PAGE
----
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Why Lunging Can Complicate An Evaluation: The Effects Of Torso Tilt, Surface, and Lameness

Why Lunging Can Complicate An Evaluation: The Effects Of Torso Tilt, Surface, and Lameness

By Laurie Tyrrell-Schroeder Laurie Tyrrell-Schroeder, DVM | Updated on | Locked, LT Schroeder, Lunging, Lunging Complications, OES Members Only, Surface Determination

Lunging is a common component of many veterinarians’ lameness evaluations.  With the increased sensitivity of inertial sensors, lameness is often measurable in the straight line even if not visible subjectively. However, lunging can be necessary to lateralize a bilateral lameness, is helpful to stabilize a lameness, and may offer additional insight to the clinical picture, for instance observing whether the lameness is worse on the inside or outside of the circle.  While the established thresholds, or reference ranges, were determined for straight line evaluations only, the Equinosis Q can be used for lunging, yet the veterinarian must be aware of...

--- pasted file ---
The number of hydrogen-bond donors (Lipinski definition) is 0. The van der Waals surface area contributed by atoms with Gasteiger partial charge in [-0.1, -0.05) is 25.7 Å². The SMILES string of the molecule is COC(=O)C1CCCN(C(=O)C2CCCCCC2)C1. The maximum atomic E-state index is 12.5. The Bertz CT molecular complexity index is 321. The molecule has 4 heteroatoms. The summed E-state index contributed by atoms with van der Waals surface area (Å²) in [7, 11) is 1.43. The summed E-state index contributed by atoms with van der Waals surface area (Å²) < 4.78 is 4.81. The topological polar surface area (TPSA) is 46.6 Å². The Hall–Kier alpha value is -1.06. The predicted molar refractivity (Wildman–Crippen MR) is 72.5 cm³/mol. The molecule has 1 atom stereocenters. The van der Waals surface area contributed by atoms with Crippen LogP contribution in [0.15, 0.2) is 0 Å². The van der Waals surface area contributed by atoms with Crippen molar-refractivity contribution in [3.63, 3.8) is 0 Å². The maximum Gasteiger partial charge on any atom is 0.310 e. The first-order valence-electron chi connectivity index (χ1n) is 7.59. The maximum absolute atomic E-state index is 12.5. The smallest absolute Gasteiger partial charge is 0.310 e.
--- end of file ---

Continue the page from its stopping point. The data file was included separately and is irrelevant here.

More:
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Why Lunging Can Complicate An Evaluation: The Effects Of Torso Tilt, Surface, and Lameness